• Your Blue Eyes Aren’t Really Blue

    Reviewed By Ivan R Schwab MD FACS
    Mar. 08, 2021

    How do eyes get their color?

    Brown eyes get their color from melanin, the same pigment that colors your skin. But blue eyes don’t have any blue pigment in them. Blue eyes get their color the same way water and the sky get their blue color. They scatter light so that more blue light reflects back out.

    Hint: Eye color depends on the iris

    The colored part of the eye is called the iris. It’s a structure that contains muscle and other kinds of cells. You can see the iris in action when it squeezes or relaxes to let in more or less light through the pupil. The iris is made up of two layers. For almost everyone — even people with blue eyes — the back layer (called the pigment epithelium) has brown pigment in it.

    The front layer of the iris (called the stroma) can make eyes appear brown, blue or green

    • People with blue eyes have no pigment at all in this front layer, causing the fibers to scatter and absorb some of the longer wavelengths of light that come in. More blue light gets back out and the eyes appear to be blue.

    • For people with green or hazel eyes, one or both of the layers of the iris contains light brown pigment. The light brown pigment interacts with the blue light and the eye can look green or speckled.

    • Many people have variations in the color of their irises, often with one color near the pupil and another at the edge. This variation happens when different parts of the iris have different amounts of pigment in them.

    It's hard to predict a child's eye color by looking at the parents

    The genetics of eye color are very complicated. You can’t predict a child’s eye color just from looking at the parents’ eyes. Even parents who have the same color eyes as each other could have a child with different colored irises.

    Genetic research has shown that blue eyes probably only appeared in the last 6,000 to 10,000 years. Before then, everyone had brown eyes. Blue eyes have probably spread through the population just because some people like how they look and chose to have children with blue-eyed people.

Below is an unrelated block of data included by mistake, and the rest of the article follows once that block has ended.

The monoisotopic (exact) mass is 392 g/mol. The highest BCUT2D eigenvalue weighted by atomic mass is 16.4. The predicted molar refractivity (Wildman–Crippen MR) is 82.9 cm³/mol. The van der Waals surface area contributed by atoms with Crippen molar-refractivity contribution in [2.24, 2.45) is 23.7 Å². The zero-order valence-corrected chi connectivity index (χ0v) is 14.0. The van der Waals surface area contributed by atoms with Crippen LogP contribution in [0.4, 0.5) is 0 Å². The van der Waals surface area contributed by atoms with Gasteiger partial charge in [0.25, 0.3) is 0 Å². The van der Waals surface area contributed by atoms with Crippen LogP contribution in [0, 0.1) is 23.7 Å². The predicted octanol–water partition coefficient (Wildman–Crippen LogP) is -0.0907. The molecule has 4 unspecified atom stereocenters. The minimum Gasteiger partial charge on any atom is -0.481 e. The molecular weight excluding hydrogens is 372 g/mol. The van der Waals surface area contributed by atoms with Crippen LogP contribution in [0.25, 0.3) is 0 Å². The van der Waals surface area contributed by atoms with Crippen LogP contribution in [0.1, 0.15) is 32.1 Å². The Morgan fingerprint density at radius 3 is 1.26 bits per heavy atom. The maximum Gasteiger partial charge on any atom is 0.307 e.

Some eyes change color in different lighting — here's why

    Since blue eyes get their color from the light that’s coming in and being reflected back out, they really can appear as different colors depending on the lighting conditions. Green and hazel eyes are a mixture of pigment color and color from scattered light, so they can also look different in different lighting conditions.

    Babies often do not have much pigment in their irises when they are born. This is why their eyes can look very blue. More pigment accumulates in the iris over the first few months of a child’s life and blue eyes can become less blue or even turn completely brown. For most children, eye color stops changing after the first year, but for some kids the color can continue to change for several more years.

    Can you guess the rarest eye color in the United States?

    The Academy surveyed more than 2,000 Americans to determine what color eyes they have. Below are the results of that 2014 Harris Poll survey, weighted to reflect the United States population at that time.

    Of the 2014 U.S. population:

    • 45% have brown eyes
    • 27% have blue eyes
    • 18% have hazel eyes
    • 9% have green eyes
    • 1% have eyes a color not listed above